The historic site was defined largely on the basis of brick rubble. We also recovered several pieces of what appears to be roofing slate. If the structure had a slate roof, it likely was of brick construction. I think it extends northward into the woods and we found only its southernmost edge. The site is difficult to date accurately because only a few datable artifacts (ceramic sherds) were recovered: two pieces of Chinese porcelain, a piece of white salt-glazed stoneware, a gray stoneware of uncertain vintage and a 19th-century whiteware.
The southern field proved to be heavily eroded. We found a cluster of oyster shell, three wine bottle sherds, a few brick fragments, and a scatter of flakes. It is possible that these are all related to an as yet unidentified site between the field and Chapel Point Road.
We will register the two sites with the Maryland Historical Trust as soon as we assemble a few more technical details. The scatter to the south must await further study.
Thursday, May 8, 2008
Of course we continue work when it rains, just not necessarily in the rain. We will complete the site map for the middle field between Port Tobacco and Warehouse Point. Hopefully, we will be able to post it tomorrow.
One warning that should be necessary, but that I will make just the same: those fields are private property and may not be entered without the owner's permission. In any case, I hope that those of you who follow this blog know better than to indiscriminately collect artifacts, especially in the midst of a scientific investigation.
Wednesday, May 7, 2008
Of the hundreds of objects that we mapped and collected, we found no Pearlware ceramics (1780s+), some Creamware (1764+), Chinese porcelain (18th through early 19th centuries), tin-glazed earthenware (18th century), and lots of white salt-glazed stoneware (1720s to ca. 1800).
There are a few later ceramics, but they are so few and scattered that they probably represent a later occupation.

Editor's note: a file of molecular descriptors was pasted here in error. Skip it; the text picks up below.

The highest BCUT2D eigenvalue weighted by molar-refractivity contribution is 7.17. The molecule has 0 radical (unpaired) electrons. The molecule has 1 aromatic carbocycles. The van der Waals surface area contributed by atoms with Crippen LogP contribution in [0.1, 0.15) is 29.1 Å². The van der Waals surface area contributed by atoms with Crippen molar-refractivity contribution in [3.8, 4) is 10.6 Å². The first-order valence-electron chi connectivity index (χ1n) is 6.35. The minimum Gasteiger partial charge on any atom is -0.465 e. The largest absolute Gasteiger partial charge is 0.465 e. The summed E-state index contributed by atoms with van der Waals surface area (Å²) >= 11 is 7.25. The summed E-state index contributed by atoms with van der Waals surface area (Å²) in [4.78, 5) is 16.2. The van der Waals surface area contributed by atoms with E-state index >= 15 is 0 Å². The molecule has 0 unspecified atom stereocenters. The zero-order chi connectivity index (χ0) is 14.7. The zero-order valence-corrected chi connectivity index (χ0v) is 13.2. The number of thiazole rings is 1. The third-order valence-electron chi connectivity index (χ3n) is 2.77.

These historic materials are interspersed with lots of prehistoric lithic artifacts, mostly flakes, and two early prehistoric projectile points. There is a fair amount of oyster shell that I suspect is associated with the historic occupation, not the prehistoric. If the latter is as old as I think it is (Archaic), oyster was not available in the area at the time those peoples lived along the Port Tobacco River.
Again, we have a large amount of data to process, so I don't have any images to post at the moment. We also have much more to collect in the field.
Tuesday, May 6, 2008
An employee of Grave Concerns mending the gravemarker of Virlinda Stone.
The same stone after reapir.
There are many ways to preserve old burial grounds and just as many things one should NOT do to fix a stone. Like I mentioned above, a marble marker should never be repaired or re-erected using concrete or Portland cement. That material is much harder than marble and will create a snap point for the softer stone.
I will be speaking to the Charles County Genealogical Society on May 15th about cemetery repairs, research, and preservation and I will also discuss the subject one evening during the summer archaeology session at Port Tobacco in June. See ya'll there!
Monday, May 5, 2008
We also noted that the concentrations of artifacts and oyster shell paralleled a linear area, poorly drained. I had noted it last year and suspected it might be a relict stream channel, and it may be; but it also might be the road leading south from Port Tobacco to Warehouse Landing.
We have a great deal of artifact washing and cataloguing, and lots of drafting to do, but hopefully we will have something more definitive ready by the end of next week. I'll try to snap a few photographs tomorrow.
Sunday, May 4, 2008
We'll be out again tomorrow surveying the field immediately south of Port Tobacco.
That's all for now. My neighbor has a nice bowl of risotto waiting for me.